Most rewarding for me, and the reason I picked it up, is the fact that Homeland – like Little Brother and Pirate Cinema before it – reads almost like a manual for youth insurrection. It’s steeped in technical know-how from start to finish, discussing online privacy, cryptography, surveillance and general politics – not to mention how to cold-brew the perfect cup of coffee! I have said many times that these books make me wish I had been born in the late 90’s so I could be coming of age in a world where all of this is accessible to an impressionable teen. It’s inspiring stuff and has already inspired me to start learning a couple of programming languages as well as expanding my knowledge of Linux operating systems. Not content with simply weaving these elements into the tale, Doctorow provides a handy appendix full of links and references to get you or your child started as a hacker/caffeine addict.

Homeland, despite its heavy topics, is a very easy and enjoyable read. If you have any interest at all in technology, the internet, freedom of speech, open government and other related topics then regardless of your age you will get something out of it. It inspires both thought and action while dressing everything up in the garb of a traditional thriller transposed to modern times. If you have kids in their teenage years simply do not hesitate – buy this book for them now. It’s dark for sure and may instill an inherent distrust for authority but is that really such a bad thing?

(As a closing word it should be pointed out that Homeland, like all of Cory Doctorow’s works, is available to download for free from his website, Craphound. Unlike anti-consumer websites such as Amazon, Doctorow performed an experiment whereby he simultaneously released books for free and for sale. The results were undeniable – those books with free versions sold far more copies than pay-only volumes. Word of mouth goes a long way. So go try it for free if you have a reader – any reader as his books, unlike Amazon’s, are entirely DRM-free and can be read on any kind or number of devices. If you want to pay him some money for his efforts – and the free copies are peppered with reminders and shout-outs to his favourite independent bookstores – then you can buy a paper copy afterwards and have it donated to a library or public school. This is the future of publishing, not the fearful ‘we own your purchases’ attitude of Amazon, Apple, etc.)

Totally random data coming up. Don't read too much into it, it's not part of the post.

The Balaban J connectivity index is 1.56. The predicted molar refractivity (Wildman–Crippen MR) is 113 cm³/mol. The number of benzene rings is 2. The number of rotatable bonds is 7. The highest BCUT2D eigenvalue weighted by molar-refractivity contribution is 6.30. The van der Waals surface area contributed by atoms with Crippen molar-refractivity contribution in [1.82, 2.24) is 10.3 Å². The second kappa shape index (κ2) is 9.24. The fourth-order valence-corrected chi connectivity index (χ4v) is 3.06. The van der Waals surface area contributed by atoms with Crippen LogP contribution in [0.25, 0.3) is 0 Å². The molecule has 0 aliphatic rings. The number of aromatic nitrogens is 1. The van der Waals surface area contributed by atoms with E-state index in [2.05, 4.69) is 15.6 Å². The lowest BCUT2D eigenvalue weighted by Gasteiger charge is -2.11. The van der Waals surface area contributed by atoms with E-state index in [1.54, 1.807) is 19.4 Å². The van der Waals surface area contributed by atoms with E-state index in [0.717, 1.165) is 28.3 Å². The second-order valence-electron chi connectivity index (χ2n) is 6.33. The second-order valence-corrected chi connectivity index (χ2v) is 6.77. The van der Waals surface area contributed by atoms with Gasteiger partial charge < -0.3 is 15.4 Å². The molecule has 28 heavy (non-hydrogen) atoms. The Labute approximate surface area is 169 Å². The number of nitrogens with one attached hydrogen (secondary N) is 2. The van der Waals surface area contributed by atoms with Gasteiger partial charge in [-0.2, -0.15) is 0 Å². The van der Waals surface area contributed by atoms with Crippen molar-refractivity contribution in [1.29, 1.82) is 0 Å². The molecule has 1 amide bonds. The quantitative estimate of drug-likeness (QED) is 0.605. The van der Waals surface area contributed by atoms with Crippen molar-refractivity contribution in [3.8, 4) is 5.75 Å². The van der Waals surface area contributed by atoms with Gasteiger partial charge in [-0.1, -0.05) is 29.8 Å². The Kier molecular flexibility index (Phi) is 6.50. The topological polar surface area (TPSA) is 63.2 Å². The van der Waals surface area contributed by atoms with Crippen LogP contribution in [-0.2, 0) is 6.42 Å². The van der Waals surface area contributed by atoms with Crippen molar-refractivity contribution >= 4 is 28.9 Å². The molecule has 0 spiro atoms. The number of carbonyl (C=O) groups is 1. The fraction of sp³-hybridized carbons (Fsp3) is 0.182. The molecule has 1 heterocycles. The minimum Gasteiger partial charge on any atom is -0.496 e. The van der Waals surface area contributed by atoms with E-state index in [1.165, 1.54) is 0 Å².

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Filed under Tech, Thriller, Young Adult

Wastelands: Stories Of The Apocalypse

Wastelands by John Jospeh AdamsReview: Wastelands: Stories Of The Apocalypse, edited by John Joseph Adams (Night Shade Books, 2008)

He only wanted to make the world a better place. To stop us fighting, arguing, wasting our time on petty disagreements. He thought it would help. And it did, for a while. People were kinder and gentler. They laughed with each other, they played games, they enjoyed life. But soon, that was all they did. Then the memories started to disappear, and before long they couldn’t do anything, not even take care of themselves. And by then it was too late. No-one who could have reversed the effects had the brainpower any more. Goodnight humanity.

Thus runs Stephen King’s gloriously bleak ‘The End Of The Whole Mess‘, the first tale in Wastelands: Stories Of The Apocalyose, a diverse collection of post-apocalyptic short fiction from the master of the sci-fi compendium John Joseph Adams. King’s story, narrated in diary form by one Howard Fornoy, tells of how his genius younger brother Robert inadvertently brought mankind to a grinding halt. In an attempt to alleviate our more violent instincts he researches a chemical synthesised from water in the mysteriously peaceful small town of La Plata. Using a volcanic eruption to disperse the ‘cure’ around the globe he is at first elated by the effects. All too late he realises that it doesn’t stop there – the drug eventually leads to a state indistinguishable from Alzheimer’s. The final few journal entries by Howard are a respectful hat-tip to Daniel Keyes’ heartbreaking classic Flowers For Algernon as the narrator’s own mental powers slowly slip away.